TAMPA — For five days, the Hillsborough County Sheriff's Office maintained the false assertion that the St. Petersburg Police Department failed to share important information in the case of a man now accused of several rapes and robberies.
The agency reversed its position late Tuesday.
"It was my bad," sheriff's spokesman J.D. Callaway said.
He was referring to what happened in the days after an Aug. 3 rape and robbery at the Table restaurant in St. Petersburg. Police had identified Rigoberto Moron Martinez as a possible suspect but didn't yet have probable cause to charge him.
St. Petersburg police tracked Martinez for two days, after which they persuaded Hillsborough deputies to arrest him on an old warrant relating to a domestic-violence charge.
But Martinez went free on bail five hours after he was booked. And less than two weeks after that, authorities say, he and two other men abducted, robbed and raped two women in Apollo Beach.
The point of contention has to do with whether or not St. Petersburg police told Hillsborough authorities that Martinez was a suspect in the rape.
"Unless we were told, we would have no way of knowing," sheriff's spokeswoman Debbie Carter said Friday.
On Monday, Hillsborough Sheriff David Gee and spokesman Callaway said their agency had not known Martinez was a suspect in the rape.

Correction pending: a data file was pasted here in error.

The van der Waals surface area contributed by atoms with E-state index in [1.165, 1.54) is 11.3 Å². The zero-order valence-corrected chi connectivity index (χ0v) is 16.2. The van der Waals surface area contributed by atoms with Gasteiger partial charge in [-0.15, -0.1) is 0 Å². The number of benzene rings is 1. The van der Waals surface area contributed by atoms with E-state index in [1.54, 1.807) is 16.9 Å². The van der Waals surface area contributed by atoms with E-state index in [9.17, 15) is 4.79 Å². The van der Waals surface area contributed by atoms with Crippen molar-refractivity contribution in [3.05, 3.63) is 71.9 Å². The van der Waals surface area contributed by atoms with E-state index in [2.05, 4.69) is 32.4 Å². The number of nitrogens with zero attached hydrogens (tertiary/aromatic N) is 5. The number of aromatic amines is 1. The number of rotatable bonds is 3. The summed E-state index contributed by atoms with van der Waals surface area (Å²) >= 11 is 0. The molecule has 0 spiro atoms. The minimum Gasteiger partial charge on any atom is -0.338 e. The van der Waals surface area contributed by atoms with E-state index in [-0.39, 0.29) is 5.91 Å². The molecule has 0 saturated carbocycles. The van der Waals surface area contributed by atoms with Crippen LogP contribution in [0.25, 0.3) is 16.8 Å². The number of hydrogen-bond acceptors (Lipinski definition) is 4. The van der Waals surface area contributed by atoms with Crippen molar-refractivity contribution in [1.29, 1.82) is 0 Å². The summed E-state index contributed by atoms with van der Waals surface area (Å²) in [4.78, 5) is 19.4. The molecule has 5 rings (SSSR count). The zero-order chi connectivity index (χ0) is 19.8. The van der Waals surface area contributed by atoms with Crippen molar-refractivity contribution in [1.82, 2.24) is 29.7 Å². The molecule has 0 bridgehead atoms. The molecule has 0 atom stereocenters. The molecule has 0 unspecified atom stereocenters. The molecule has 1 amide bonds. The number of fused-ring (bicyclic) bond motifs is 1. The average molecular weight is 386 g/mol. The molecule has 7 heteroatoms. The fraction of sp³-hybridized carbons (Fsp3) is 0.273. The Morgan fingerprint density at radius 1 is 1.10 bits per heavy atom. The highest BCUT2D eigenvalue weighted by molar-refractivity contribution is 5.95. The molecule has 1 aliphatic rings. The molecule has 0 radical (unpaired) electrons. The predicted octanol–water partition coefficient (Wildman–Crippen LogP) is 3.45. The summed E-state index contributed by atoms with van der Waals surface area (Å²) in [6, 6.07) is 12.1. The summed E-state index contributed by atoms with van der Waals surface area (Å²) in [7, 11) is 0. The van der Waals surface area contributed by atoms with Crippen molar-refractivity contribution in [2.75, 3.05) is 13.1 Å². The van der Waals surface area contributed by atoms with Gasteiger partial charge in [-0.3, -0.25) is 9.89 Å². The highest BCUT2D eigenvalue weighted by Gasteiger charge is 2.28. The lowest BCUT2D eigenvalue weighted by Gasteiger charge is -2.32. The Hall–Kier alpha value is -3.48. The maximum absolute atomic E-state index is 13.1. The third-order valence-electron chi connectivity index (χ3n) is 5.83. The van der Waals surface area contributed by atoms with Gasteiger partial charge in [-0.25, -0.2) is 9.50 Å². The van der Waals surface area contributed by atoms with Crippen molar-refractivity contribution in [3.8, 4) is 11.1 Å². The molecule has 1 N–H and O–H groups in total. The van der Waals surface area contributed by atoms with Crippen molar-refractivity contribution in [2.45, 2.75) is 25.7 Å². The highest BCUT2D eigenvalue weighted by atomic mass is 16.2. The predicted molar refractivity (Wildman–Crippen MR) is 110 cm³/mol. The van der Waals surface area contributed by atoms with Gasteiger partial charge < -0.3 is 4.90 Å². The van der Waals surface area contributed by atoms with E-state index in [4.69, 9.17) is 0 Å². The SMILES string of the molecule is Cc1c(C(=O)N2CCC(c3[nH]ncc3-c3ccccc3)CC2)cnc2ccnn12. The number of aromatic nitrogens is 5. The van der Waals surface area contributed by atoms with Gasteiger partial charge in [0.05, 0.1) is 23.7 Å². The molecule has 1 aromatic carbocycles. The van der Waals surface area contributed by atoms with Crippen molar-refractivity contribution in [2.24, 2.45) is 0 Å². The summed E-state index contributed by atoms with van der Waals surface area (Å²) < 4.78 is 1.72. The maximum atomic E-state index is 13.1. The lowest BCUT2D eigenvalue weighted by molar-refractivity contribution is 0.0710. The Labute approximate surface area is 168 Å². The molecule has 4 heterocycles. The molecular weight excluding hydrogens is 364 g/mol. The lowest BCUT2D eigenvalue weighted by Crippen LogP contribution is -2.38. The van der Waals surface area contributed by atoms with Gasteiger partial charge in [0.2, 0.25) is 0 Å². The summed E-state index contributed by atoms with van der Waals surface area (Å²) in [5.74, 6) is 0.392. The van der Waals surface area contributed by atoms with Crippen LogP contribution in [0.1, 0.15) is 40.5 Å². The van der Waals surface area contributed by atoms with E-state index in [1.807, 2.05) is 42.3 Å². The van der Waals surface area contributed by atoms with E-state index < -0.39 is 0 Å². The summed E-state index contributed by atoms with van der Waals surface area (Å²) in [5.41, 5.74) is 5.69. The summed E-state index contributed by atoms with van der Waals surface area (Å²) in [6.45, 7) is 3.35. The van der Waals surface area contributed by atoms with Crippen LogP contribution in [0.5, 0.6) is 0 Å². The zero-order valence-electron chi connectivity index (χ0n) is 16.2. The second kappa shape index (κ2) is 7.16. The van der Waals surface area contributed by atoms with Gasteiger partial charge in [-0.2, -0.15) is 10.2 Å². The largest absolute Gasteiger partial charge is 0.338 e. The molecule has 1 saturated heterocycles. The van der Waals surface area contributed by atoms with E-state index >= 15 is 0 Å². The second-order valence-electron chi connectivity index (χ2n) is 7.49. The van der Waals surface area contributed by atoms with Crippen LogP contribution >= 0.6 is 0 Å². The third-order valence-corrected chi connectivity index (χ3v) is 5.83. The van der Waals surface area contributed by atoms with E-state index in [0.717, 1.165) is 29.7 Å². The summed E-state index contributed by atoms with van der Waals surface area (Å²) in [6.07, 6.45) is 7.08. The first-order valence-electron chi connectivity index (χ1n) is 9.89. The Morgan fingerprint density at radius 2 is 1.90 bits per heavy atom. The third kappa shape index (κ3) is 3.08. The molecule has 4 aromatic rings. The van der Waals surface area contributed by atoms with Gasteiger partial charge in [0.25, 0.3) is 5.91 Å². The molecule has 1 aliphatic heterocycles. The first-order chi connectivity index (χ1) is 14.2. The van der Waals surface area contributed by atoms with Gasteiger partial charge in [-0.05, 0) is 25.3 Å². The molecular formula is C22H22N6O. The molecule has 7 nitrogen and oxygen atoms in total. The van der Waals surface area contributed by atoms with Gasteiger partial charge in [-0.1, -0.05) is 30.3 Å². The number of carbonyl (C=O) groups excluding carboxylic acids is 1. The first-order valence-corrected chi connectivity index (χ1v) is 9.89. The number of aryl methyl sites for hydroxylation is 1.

On Tuesday afternoon, Callaway told the Times, "We were made aware that (Martinez) was a suspect in an ongoing criminal investigation," but the agency didn't know the exact nature of the investigation.
Later that evening, however, Callaway learned that Hillsborough patrol Lt. Darryl Wagner had, in fact, been told by St. Petersburg police that Martinez was a rape suspect. Callaway did not call the Times back to correct the misinformation.
On Wednesday, after the correct information appeared elsewhere, the Times called Callaway again.
"That was my ignorance," Callaway said. "I did find out later that we had been notified by St. Petersburg police that Rigoberto Martinez was a suspect in a rape."
Later Wednesday, Chief Deputy Jose Docobo said Hillsborough Sheriff's Office had offered to let St. Petersburg police interview Martinez after he was detained, but the police declined. Martinez was arrested so they could secretly obtain his DNA while continuing to build their case.
While the Sheriff's Office has reported since last week that Martinez had a counterfeit resident alien card, Docobo said his agency has yet to make certain that Martinez is actually an illegal immigrant.
It's up to U.S. Immigration and Customs Enforcement to place jail holds on undocumented immigrants. ICE typically does that only when a prisoner is charged with a serious felony. Until his arrest last week in the robbery and rape cases, Martinez faced only a misdemeanor charge.
"We can't forget that we're bound by laws," Docobo said, "and we can't arbitrarily hold people in jail because of our suspicions or our thoughts."
Times staff writers Richard Danielson and Cristina Silva contributed to this report. Thomas Lake can be reached at email@example.com or (813) 226-3416.